IDF Chief of Staff Gadi Eisenkot downplayed the significance of an Iranian missile strike against the Islamic State in Syria, saying “the operational achievement was less than what was reported in the media,” during a wide-ranging speech on Israel’s security threats on Tuesday night.
The army chief’s remarks appeared to confirm the claims made by anonymous Israeli security sources on Monday that only one or two of the six or seven Iranian missiles that were launched actually hit their target.
Though he denied their efficacy, Eisenkot acknowledged that the missiles “made a statement” to the world about Iran’s preparedness to use its ballistic missiles, something it hadn’t done since 1988.
Eisenkot said “perhaps the terror attacks in Iran are the price for its involvement in Syria and its actions against the Islamic State.”
The top general made his comments at the annual Herzliya Conference, held each year by the Interdisciplinary Center (IDC) in the coastal Israeli city. His approximately 45-minute, far-reaching speech dealt with the major threats facing Israel, from Iranian nuclear ambitions to internal spats that threaten the status of the IDF as a people’s army.
Looking to Israel’s borders, the army chief noted that though the situation is tense all around the Middle East, the past few years have been among Israel’s quietest.
The Syrian border has remained calm for the past 44 years, since the 1973 Yom Kippur War, despite the current “chaotic reality” in the country; the Lebanese border has stayed calm in the 11 years since the 2006 Second Lebanon War; and the past year on the Gaza border has been the quietest since 1967, Eisenkot said.
Speaking about the Strip, the lieutenant general toned down the rhetoric surrounding the potential for a conflict between Hamas and Israel.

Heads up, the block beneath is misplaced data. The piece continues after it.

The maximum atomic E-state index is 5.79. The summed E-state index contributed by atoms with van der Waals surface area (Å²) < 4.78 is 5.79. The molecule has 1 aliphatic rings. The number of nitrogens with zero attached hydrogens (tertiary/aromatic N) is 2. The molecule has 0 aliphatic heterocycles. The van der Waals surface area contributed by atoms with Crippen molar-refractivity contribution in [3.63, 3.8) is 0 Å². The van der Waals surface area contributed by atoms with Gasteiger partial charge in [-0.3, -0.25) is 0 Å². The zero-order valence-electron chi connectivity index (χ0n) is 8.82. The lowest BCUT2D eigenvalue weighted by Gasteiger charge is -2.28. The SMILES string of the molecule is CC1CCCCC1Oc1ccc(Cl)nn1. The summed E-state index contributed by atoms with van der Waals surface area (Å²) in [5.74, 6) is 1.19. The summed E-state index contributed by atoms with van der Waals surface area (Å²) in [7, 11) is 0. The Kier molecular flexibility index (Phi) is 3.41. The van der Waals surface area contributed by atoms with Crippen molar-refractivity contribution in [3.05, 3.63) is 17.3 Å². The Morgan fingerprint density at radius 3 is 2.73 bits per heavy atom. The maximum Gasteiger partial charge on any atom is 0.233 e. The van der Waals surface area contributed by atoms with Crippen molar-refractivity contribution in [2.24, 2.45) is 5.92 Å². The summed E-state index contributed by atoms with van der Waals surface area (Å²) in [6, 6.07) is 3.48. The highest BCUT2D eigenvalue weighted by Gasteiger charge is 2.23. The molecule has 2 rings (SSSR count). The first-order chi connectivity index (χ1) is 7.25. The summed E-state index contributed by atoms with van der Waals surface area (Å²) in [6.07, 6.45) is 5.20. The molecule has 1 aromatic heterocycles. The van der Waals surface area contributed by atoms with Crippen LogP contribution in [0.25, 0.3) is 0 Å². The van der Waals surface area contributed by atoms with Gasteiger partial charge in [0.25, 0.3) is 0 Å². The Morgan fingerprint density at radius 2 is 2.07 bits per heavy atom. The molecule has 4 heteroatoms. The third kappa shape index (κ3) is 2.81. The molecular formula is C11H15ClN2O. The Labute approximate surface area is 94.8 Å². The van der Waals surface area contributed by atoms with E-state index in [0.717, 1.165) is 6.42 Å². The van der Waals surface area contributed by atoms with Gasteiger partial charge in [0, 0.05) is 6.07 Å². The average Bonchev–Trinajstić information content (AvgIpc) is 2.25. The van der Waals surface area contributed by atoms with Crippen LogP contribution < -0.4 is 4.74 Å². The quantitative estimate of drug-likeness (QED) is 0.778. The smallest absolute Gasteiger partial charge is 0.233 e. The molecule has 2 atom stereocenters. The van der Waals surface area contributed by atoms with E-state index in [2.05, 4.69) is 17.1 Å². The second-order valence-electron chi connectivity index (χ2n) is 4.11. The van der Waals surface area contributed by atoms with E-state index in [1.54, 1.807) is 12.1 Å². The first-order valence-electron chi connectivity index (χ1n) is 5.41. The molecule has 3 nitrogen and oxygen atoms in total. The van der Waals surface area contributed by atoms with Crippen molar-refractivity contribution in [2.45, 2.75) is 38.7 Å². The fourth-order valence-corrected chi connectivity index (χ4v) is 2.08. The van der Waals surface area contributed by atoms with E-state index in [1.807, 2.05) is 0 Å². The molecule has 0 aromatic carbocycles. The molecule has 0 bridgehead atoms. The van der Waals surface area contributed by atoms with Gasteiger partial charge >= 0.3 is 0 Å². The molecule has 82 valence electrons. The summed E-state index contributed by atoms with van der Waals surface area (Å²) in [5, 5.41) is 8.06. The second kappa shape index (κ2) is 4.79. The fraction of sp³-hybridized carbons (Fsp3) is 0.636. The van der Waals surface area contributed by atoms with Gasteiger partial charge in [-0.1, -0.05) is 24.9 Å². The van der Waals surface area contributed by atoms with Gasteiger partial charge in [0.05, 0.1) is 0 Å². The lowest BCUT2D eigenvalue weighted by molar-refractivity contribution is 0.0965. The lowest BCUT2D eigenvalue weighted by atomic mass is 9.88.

An electricity shortage in the coastal enclave, brought on by both Hamas and the Palestinian Authority refusing to pay the bill, is seen by many as a potential catalyst for war between the terrorist group and the IDF. Local media reported Tuesday that Egypt will provide hundreds of tons of fuel oil for the Gaza Strip’s only power station, a measure expected to ease the ongoing crisis in the Palestinian enclave.
Eiesnkot, however, said he doesn’t “see Hamas having an interest in an offensive operation” against Israel, citing the serious blow suffered by the terror group in the 2014 Gaza war.
Still, he also warned that a small “tactical incident” in Gaza could potentially snowball into a larger conflict.
Eisenkot said that while having electricity flowing into Gaza “24 hours a day,” getting its residents to work and giving them hope for the future is in Israel’s interest, it would be absurd for Israel to pay Hamas’s bill, while the terror group uses its ample resources to prepare for war with the IDF.
Looking north, the army chief dedicated a significant amount of time detailing the threat posed by the Lebanon-based Hezbollah terrorist group.
Hezbollah, he said, possesses “tens of thousands” of long- and short-range rockets, drones, advanced computer encryption capabilities, as well as advanced defense capabilities like the SA-6 anti-aircraft missile system.
Hezbollah’s Iranian and Syrian weaponry are freely given, the IDF chief said, but its Russian equipment is “taken without permission, under [the Russians’] noses.”
Israel does not typically admit to its military operations abroad, but Eisenkot told the crowd that Israel both has worked, is working on “an almost daily basis” and will work to prevent advanced weaponry from being transferred to Hezbollah.
Though the Iran-backed Shiite terrorist group represents a clear threat to Israel, Eisenkot noted that the group is currently in dire straits, mostly as a result of its continued fighting in the Syrian civil war on behalf of Tehran.